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Overcoming the Big Pain of Big Toe Arthritis

Overcoming the Big Pain of Big Toe Arthritis

Lisa's thought her toe pain was just part of getting older and maybe a side effect from pregnancy and childbirth—not the case. Read her story.

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Lisa DodsonBy Lisa Dodson

About 8 years ago, after completing two half-marathons and onto my third, I was feeling invincible… until I wasn't. Halfway into the ninth mile, my toe (and by association my foot) finally gave out on me. To understand how this could happen during what could possibly be the most active I had been in my life requires that I re-wind a few years to when I was first diagnosed with osteoarthritis in my big toe.

Three years before the marathon, I was pregnant with my second child and started to notice, among many other bodily changes, that I was having pain and stiffness in my toes that started to make things like going on my tip toes‚and even walking—feel laborious. I went to see an orthopedist and was told that it was common for pregnant women to experience toe pain as a result of the weight gain, and that I should wait to see if it persists postpartum.

About a year later, I had a baby and a three-year-old, and I was looking for an outlet to get back to being active (I was a three sport athlete my whole life) and also lose some of the baby weight in the process. I started running regularly, but as I started to lose the baby weight, I unfortunately did not lose the excruciating toe pain and stiffness that I had associated with my pregnancy. I tried to tell myself "you're just getting old, this is what happens," but soon realized I needed to go back to the doctor.

My second go-around with an orthopedist, we found that I not only had arthritis in both toes but also had bone spurs. Pretty immediately, I underwent surgery to remove the bone spurs. While I knew the arthritis would still cause some pain, I was in no way ready to get a fusion surgery—which I thought was my only option at the time—because I knew that it would render my toes unusable by locking them into place—not an option for my active lifestyle. After recovering from the bone spur surgery, I went back to running and even started training for marathons, which takes me to the beginning of my story…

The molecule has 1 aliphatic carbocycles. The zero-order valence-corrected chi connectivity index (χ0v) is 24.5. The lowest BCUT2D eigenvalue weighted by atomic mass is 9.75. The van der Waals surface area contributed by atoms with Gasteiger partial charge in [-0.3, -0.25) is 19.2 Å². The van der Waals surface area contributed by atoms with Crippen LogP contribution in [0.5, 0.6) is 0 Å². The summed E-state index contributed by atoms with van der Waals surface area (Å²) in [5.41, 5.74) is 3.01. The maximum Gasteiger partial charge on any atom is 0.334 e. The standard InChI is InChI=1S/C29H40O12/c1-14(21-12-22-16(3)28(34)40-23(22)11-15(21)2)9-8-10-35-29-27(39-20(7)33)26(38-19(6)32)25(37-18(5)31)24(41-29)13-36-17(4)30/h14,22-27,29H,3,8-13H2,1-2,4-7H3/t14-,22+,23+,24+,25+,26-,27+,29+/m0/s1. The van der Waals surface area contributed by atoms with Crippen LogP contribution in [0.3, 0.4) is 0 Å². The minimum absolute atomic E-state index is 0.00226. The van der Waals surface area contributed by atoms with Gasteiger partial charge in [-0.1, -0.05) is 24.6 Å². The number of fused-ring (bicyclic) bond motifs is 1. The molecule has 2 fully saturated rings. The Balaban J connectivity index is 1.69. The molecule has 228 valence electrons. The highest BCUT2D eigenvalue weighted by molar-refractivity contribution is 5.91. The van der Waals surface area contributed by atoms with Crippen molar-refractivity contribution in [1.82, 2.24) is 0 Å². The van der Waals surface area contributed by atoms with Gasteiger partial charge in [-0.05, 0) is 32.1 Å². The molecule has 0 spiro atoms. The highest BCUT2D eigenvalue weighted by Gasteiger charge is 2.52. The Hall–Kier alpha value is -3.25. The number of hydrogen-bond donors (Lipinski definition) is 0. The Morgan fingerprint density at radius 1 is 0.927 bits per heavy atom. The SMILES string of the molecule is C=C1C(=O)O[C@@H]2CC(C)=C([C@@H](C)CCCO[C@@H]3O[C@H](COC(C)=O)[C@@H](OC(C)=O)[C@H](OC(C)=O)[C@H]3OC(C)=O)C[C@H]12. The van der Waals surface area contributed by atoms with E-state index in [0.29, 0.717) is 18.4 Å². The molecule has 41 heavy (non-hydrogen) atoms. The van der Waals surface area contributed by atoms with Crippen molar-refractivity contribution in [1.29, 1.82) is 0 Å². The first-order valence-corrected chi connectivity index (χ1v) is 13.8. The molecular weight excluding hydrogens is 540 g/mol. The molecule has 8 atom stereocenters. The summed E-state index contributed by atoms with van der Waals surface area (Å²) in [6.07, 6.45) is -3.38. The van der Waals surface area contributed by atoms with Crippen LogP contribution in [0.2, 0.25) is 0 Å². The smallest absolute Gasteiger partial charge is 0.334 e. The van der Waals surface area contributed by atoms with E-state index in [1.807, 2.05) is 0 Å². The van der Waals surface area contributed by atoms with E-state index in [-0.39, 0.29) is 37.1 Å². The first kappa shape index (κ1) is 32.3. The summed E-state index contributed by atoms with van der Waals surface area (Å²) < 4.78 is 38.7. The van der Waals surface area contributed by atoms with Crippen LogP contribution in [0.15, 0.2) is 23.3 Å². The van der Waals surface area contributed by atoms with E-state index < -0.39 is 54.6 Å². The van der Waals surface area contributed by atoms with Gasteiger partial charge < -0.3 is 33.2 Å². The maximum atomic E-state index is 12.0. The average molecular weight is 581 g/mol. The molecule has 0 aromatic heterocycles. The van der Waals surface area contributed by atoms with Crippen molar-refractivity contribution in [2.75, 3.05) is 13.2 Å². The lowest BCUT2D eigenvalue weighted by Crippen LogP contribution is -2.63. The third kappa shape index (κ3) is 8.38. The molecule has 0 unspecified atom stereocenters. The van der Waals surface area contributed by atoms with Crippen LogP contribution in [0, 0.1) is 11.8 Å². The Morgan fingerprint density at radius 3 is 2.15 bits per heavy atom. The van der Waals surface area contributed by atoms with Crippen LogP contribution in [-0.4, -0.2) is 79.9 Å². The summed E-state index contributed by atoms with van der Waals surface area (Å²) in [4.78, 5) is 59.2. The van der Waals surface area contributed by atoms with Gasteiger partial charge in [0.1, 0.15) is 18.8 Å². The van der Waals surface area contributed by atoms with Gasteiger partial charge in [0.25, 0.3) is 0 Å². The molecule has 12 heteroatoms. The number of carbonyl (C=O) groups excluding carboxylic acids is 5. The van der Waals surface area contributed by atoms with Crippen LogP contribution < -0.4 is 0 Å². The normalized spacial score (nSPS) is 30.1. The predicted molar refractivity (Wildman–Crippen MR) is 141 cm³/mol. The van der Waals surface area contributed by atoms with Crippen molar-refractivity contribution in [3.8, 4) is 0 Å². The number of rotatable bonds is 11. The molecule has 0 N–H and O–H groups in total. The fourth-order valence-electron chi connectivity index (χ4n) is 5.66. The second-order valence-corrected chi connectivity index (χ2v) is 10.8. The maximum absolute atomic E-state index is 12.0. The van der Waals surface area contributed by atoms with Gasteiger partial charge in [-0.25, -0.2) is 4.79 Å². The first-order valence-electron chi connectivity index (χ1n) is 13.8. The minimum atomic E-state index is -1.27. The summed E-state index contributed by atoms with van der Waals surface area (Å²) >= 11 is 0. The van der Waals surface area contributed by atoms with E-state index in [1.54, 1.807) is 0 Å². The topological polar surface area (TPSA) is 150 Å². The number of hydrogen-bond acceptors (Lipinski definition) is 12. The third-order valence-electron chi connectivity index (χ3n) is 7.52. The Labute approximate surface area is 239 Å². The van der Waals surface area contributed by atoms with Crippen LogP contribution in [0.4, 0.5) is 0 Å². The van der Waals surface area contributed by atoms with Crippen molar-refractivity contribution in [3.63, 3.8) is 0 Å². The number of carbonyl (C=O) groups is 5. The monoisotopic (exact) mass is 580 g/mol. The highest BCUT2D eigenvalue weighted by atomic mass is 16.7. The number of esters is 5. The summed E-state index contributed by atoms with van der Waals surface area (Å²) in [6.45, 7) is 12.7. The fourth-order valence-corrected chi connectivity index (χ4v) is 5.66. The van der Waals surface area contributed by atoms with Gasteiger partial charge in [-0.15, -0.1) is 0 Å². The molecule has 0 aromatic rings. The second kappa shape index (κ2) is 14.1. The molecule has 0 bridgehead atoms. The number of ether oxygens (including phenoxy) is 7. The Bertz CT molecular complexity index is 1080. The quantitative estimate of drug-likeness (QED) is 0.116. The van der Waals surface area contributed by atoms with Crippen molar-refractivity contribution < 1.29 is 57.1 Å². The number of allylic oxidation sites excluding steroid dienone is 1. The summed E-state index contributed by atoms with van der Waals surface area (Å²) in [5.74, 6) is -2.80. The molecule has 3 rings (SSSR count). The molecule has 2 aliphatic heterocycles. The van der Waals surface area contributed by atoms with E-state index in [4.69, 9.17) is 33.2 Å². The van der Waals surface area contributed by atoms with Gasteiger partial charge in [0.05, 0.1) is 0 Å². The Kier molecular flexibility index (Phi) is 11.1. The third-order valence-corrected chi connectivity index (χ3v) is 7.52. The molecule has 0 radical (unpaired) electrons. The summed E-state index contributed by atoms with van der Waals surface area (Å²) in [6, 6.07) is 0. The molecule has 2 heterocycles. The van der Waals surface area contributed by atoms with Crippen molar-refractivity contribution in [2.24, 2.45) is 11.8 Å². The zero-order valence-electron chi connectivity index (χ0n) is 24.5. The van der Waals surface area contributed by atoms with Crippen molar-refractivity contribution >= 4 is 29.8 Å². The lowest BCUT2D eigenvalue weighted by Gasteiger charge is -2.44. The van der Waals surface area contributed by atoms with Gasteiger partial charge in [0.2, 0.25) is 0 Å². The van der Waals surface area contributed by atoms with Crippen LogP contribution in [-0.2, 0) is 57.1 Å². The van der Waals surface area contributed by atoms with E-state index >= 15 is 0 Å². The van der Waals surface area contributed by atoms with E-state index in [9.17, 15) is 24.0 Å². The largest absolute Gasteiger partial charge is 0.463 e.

My toes definitely hurt while training for the marathon, but I never thought it would hinder my ability to keep going—until it did. Even after being sidelined by the excruciating toe pain, my first thought was not to go back to the orthopedist. I knew for certain that I did not want a joint fusion because I wasn't ready to lose mobility in my toe; I still wanted to try other things to fight the pain first. So, I started cross-fit and lower impact activities that would require less pressure on my toes. It wasn't until I realized that even lower impact activities still hurt that I knew I needed to try something else. I then did what most people do (that doctors probably hate) I started googling and asking around at work to see if anyone shared the plight of painful big toe arthritis, and to my surprise, someone did!

I explained my whole story to a friend at work who immediately agreed with me about not settling for a fusion surgery. I told her that when I went back to my doctor he said that my only options were fusion or a joint replacement. She then told me about the surgery she had to treat her big toe arthritis, where her doctor implanted a synthetic cartilage designed to mimic the way the joint is supposed to move. This definitely peaked my interest. Upon further research, it seemed like exactly what I was looking for—pain reduction and motion preservation. And what's more? There was apparently an amazing orthopedic surgeon at Duke—not far from me—who was featured on Nightly News talking about it. Suffice to say, I called his office immediately.

Once I was able to get an appointment with Dr. Selene Parekh at Duke, he performed some tests and scans to determine if I was a candidate for a synthetic cartilage implant. And just a few months later, I was going back to see Dr. Parekh for my surgery, and for the first time in a while, I was hopeful that it would help me. The recovery definitely took time (it's surgery on your foot, after all), but Dr. Parekh helped me every step of the way by setting expectations for when I could gradually start to feel less pain, move again and exercise. It was also great to be able to bear weight immediately and not wear a cast, so I could still go about my daily life as my toe recovered. In fact, just a few days after surgery I went Christmas shopping!

Now, I am finally back to doing low impact exercises, which I can now do without pain. While I will never get back to running, I am so excited to go back to cross-fit and feel free to enjoy an active lifestyle with my family. Getting the synthetic cartilage implant was seriously a game changer for my life, and I honestly just wish I got it sooner. The implant can maintain your baseline movement, so basically the range of motion you have pre-procedure will be what you have after. So, if I could give anyone advice – don't wait as long as I did; the sooner you consider a procedure like a synthetic cartilage implant the more mobility you have to preserve for an active lifestyle in the future.

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